The Syrian Observatory for Human Rights, a London-based group reporting on anti-government operations in Syria, said late on Saturday that half of those killed in the city of Raqqa were members of the Kurdish-dominated Syrian Democratic Forces (SDF) who were caught in a major car bombing at the city’s al-Naim square, Presstv Reported.
It said several people had been wounded in a separate car bombing in another part of Raqqa where Daesh has been launching recurrent attacks over the past months.
Raqqa, the former de facto capital of Daesh in Syria, has been controlled by SDF forces since October 2017.
The SDF, which also includes many Arab militants on its ranks, has been backed by the United States in an alleged mission to purge Daesh and other militant groups from areas in north and northeastern Syria.
The group is also busy fighting Turkish military and its associated militants as Ankara sees Kurdish militants in Syria as an extension of militancy inside its own territories.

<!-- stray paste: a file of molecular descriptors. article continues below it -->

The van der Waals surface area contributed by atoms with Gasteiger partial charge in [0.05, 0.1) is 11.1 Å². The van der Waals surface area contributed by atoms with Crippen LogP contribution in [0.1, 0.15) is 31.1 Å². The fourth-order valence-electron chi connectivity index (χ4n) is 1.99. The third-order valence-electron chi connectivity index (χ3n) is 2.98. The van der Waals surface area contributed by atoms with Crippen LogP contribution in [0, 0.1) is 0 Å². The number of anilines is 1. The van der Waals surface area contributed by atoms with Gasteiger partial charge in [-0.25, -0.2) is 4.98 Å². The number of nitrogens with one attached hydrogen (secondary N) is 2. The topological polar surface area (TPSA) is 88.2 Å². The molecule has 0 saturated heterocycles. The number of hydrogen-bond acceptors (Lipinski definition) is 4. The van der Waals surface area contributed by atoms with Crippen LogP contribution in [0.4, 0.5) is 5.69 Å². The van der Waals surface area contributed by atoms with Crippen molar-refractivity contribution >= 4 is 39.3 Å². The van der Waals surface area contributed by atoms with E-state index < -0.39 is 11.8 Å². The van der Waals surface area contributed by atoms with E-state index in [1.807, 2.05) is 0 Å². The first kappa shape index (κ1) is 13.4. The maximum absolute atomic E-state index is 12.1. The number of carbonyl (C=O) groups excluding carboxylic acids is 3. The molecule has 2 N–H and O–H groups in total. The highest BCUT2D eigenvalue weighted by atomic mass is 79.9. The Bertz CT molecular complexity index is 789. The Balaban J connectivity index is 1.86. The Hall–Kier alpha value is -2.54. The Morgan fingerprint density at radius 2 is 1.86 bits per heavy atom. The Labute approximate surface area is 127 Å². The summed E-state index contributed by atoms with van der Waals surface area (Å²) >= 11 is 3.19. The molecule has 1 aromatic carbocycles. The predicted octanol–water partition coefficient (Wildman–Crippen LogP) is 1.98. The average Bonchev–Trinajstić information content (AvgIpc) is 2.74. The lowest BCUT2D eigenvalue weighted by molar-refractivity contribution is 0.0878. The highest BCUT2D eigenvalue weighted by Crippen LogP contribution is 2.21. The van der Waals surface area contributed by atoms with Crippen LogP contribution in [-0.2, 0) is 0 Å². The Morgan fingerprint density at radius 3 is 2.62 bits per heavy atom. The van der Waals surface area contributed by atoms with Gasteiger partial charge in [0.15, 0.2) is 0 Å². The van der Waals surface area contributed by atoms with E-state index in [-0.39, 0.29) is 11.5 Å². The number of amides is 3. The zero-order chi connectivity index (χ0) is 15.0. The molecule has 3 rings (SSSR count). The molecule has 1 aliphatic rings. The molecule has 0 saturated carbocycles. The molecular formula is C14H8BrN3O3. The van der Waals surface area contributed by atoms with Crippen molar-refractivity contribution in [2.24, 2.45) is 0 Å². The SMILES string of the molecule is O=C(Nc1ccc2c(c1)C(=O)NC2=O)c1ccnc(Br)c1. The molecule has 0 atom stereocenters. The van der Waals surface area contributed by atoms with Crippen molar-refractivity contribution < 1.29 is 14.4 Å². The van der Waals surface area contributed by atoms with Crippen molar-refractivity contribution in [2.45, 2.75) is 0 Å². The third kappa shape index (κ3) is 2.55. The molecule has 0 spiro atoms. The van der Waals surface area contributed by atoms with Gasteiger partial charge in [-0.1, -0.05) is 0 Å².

Daesh has been almost purged from entire territories it used to control in Syria and neighboring Iraq. However, sporadic attacks by the group are still reported in the two countries.
The terrorist group launched a double car bombing in April in Raqqa, killing a total of 13 people.
Syria, gripped by a militant war since 2011 that has left hundreds of thousands killed, has managed to take back control of many territories from Daesh and other terrorist groups. The devastating war has also displaced millions of people inside the Arab country and into other places.